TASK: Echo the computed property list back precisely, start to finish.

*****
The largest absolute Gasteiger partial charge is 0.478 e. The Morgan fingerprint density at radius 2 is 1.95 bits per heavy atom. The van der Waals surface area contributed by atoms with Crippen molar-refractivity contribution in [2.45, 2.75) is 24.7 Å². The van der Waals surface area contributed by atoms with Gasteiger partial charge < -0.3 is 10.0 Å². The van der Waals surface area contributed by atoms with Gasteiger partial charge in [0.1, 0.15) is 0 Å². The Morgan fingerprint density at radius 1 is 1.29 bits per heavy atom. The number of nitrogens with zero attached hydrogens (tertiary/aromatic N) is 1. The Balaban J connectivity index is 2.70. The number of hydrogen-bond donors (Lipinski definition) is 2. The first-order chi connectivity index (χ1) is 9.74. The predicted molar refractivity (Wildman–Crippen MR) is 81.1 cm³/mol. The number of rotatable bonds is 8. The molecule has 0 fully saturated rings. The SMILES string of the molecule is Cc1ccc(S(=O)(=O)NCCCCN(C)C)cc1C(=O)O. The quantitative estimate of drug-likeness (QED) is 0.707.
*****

The largest absolute Gasteiger partial charge is 0.478 e. The Morgan fingerprint density at radius 2 is 1.95 bits per heavy atom. The van der Waals surface area contributed by atoms with Crippen molar-refractivity contribution in [2.45, 2.75) is 24.7 Å². The van der Waals surface area contributed by atoms with Gasteiger partial charge < -0.3 is 10.0 Å². The van der Waals surface area contributed by atoms with Gasteiger partial charge in [0.1, 0.15) is 0 Å². The Morgan fingerprint density at radius 1 is 1.29 bits per heavy atom. The number of nitrogens with zero attached hydrogens (tertiary/aromatic N) is 1. The Balaban J connectivity index is 2.70. The number of hydrogen-bond donors (Lipinski definition) is 2. The first-order chi connectivity index (χ1) is 9.74. The predicted molar refractivity (Wildman–Crippen MR) is 81.1 cm³/mol. The number of rotatable bonds is 8. The molecule has 0 fully saturated rings. The SMILES string of the molecule is Cc1ccc(S(=O)(=O)NCCCCN(C)C)cc1C(=O)O. The quantitative estimate of drug-likeness (QED) is 0.707.